U.S. Secretary of Education Arne Duncan wants New Yorkers not to worry when they see the latest round of state test scores on Wednesday.
The scores are from the first tests to measure students’ skills under the Common Core standards, and state officials have said the scores are “significantly lower” than in the past. They have warned that the scores are more in line with assessments that show a statewide college-readiness rate of about a third than with last year’s test scores, where more than half of students were deemed proficient in English and two thirds in math.
“We should absolutely not be alarmed if these test scores drop,” Duncan said today during a phone call with reporters.
Duncan has good reason to want to assuage concerns about the lower scores. While the U.S. Department of Education does not impose state learning standards, Duncan made support for shared standards a consideration in the Race to the Top funding competition, and he has defended the Common Core vigorously.
But backlash against the standards has caused several states to slow down or cancel plans to test students on mastery of them. Headlines about plummeting test scores in New York, a large state and one of the first to administer Common Core-aligned tests, could make other states wary of pressing on with the higher standards, particularly if officials there fear repercussions from Washington, D.C.
“New York is far from unique as they go through this transition,” Duncan said.
Citing Tennessee as an example, he said short-term declines are likely to pay off with long-term dividends. Test scores in Tennessee fell sharply in 2010 when the state adopted higher standards, but since then, they have inched back upwards as students and teachers rise to the higher standards, Duncan said.
“They’re starting to see great results,” he said. “Last year in Tennessee students made the biggest single-year jump in achievement ever recorded in the state.”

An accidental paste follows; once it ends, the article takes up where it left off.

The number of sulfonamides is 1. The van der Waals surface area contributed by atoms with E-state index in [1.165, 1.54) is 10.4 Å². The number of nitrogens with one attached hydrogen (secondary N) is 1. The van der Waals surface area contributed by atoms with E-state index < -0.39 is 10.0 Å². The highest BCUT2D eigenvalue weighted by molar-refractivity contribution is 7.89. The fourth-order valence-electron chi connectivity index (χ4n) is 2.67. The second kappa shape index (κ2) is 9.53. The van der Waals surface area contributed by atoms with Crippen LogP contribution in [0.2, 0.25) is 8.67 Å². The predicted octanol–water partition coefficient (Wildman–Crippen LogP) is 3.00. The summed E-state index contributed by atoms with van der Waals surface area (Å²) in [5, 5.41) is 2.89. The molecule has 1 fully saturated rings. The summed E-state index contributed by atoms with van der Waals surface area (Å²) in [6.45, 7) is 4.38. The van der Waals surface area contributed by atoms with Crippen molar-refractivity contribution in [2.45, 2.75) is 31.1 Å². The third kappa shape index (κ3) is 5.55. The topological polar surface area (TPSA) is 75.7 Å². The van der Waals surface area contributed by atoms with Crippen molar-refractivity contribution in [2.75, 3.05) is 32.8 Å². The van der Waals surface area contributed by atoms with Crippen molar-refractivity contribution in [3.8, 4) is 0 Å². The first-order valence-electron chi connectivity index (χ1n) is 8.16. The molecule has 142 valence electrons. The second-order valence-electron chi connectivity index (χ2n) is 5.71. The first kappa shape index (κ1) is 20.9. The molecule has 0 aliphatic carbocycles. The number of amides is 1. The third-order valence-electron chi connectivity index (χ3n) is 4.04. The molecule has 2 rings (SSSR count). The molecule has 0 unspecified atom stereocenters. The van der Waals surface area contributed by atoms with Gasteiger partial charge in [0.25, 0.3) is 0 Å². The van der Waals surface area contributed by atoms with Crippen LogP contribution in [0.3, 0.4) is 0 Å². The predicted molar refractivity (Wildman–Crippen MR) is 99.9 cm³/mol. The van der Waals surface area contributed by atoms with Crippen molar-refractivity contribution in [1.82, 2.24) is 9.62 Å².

New York State also raised its proficiency cutoff in 2010, and test scores fell sharply. They inched up again in the two following years.
Washington, D.C., has also begun to adjust to higher standards, Duncan said, while State Education Commissioner John King noted during the phone call that Massachusetts is now seen as the strongest-performing state more than a decade years after the state adopted higher standards. None of the other states and districts have yet tested students on the Common Core standards.
Duncan and King were joined by New York City Department of Education Chief Academic Officer Shael Polakow-Suransky on the call with reporters.
While city officials say they support the higher standards, the new scores represent a threat to Mayor Bloomberg’s education legacy, and officials here are aggressively working to frame their release.
Convening reporters at the Department of Education’s headquarters this afternoon, Chancellor Dennis Walcott made another pitch for how to explain the lower scores.
“I want to be very clear to the parents. It doesn’t mean that your child is doing any worse,” he said. “It just means that your child is now being measured to a higher standard and our goal is to make sure the child reaches the higher standard.”
Duncan suggested that local anxiety about the scores did not cause him to weigh in. “I’ve talked to many many states,” he said. “This is not truly exceptional at all.”